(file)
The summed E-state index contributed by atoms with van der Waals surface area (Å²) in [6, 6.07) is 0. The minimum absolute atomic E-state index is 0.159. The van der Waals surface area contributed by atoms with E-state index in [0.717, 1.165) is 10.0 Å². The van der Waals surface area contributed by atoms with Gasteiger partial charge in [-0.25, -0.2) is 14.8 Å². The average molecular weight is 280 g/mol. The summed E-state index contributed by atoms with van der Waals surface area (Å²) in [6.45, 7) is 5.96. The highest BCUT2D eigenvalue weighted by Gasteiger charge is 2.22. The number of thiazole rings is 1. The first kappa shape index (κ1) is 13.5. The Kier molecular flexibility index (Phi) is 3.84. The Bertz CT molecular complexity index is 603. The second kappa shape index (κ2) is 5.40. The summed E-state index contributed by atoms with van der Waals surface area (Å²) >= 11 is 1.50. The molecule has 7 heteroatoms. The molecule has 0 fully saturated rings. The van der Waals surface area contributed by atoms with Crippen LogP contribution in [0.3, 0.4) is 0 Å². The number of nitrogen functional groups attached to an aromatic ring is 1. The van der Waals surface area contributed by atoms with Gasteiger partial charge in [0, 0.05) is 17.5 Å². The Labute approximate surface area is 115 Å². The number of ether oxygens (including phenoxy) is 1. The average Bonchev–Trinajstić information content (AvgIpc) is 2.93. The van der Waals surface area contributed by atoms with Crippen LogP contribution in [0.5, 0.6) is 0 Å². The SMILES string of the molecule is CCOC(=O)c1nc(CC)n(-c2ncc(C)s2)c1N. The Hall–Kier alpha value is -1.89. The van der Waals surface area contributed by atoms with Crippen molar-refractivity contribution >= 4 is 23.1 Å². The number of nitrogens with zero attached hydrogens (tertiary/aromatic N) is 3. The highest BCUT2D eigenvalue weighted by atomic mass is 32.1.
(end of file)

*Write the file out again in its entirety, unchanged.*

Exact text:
The summed E-state index contributed by atoms with van der Waals surface area (Å²) in [6, 6.07) is 0. The minimum absolute atomic E-state index is 0.159. The van der Waals surface area contributed by atoms with E-state index in [0.717, 1.165) is 10.0 Å². The van der Waals surface area contributed by atoms with Gasteiger partial charge in [-0.25, -0.2) is 14.8 Å². The average molecular weight is 280 g/mol. The summed E-state index contributed by atoms with van der Waals surface area (Å²) in [6.45, 7) is 5.96. The highest BCUT2D eigenvalue weighted by Gasteiger charge is 2.22. The number of thiazole rings is 1. The first kappa shape index (κ1) is 13.5. The Kier molecular flexibility index (Phi) is 3.84. The Bertz CT molecular complexity index is 603. The second kappa shape index (κ2) is 5.40. The summed E-state index contributed by atoms with van der Waals surface area (Å²) >= 11 is 1.50. The molecule has 7 heteroatoms. The molecule has 0 fully saturated rings. The van der Waals surface area contributed by atoms with Crippen LogP contribution in [0.3, 0.4) is 0 Å². The number of nitrogen functional groups attached to an aromatic ring is 1. The van der Waals surface area contributed by atoms with Gasteiger partial charge in [0, 0.05) is 17.5 Å². The Labute approximate surface area is 115 Å². The number of ether oxygens (including phenoxy) is 1. The average Bonchev–Trinajstić information content (AvgIpc) is 2.93. The van der Waals surface area contributed by atoms with Crippen LogP contribution in [0.5, 0.6) is 0 Å². The SMILES string of the molecule is CCOC(=O)c1nc(CC)n(-c2ncc(C)s2)c1N. The Hall–Kier alpha value is -1.89. The van der Waals surface area contributed by atoms with Crippen molar-refractivity contribution >= 4 is 23.1 Å². The number of nitrogens with zero attached hydrogens (tertiary/aromatic N) is 3. The highest BCUT2D eigenvalue weighted by atomic mass is 32.1.